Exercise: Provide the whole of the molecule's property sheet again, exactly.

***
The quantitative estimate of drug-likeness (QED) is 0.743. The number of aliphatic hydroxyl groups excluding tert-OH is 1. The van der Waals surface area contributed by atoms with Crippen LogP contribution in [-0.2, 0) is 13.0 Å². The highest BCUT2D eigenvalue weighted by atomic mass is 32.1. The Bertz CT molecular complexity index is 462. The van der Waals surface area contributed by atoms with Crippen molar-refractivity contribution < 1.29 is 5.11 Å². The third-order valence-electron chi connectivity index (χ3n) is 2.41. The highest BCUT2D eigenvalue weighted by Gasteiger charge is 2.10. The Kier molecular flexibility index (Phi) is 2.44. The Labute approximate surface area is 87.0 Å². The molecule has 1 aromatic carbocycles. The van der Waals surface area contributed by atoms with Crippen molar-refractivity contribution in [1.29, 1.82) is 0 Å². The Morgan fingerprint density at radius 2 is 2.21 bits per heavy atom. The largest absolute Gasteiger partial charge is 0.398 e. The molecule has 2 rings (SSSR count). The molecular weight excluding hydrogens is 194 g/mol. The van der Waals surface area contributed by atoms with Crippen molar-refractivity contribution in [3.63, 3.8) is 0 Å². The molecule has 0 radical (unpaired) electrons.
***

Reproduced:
The quantitative estimate of drug-likeness (QED) is 0.743. The number of aliphatic hydroxyl groups excluding tert-OH is 1. The van der Waals surface area contributed by atoms with Crippen LogP contribution in [-0.2, 0) is 13.0 Å². The highest BCUT2D eigenvalue weighted by atomic mass is 32.1. The Bertz CT molecular complexity index is 462. The van der Waals surface area contributed by atoms with Crippen molar-refractivity contribution < 1.29 is 5.11 Å². The third-order valence-electron chi connectivity index (χ3n) is 2.41. The highest BCUT2D eigenvalue weighted by Gasteiger charge is 2.10. The Kier molecular flexibility index (Phi) is 2.44. The Labute approximate surface area is 87.0 Å². The molecule has 1 aromatic carbocycles. The van der Waals surface area contributed by atoms with Crippen molar-refractivity contribution in [1.29, 1.82) is 0 Å². The Morgan fingerprint density at radius 2 is 2.21 bits per heavy atom. The largest absolute Gasteiger partial charge is 0.398 e. The molecule has 2 rings (SSSR count). The molecular weight excluding hydrogens is 194 g/mol. The van der Waals surface area contributed by atoms with Crippen molar-refractivity contribution in [3.63, 3.8) is 0 Å². The molecule has 0 radical (unpaired) electrons.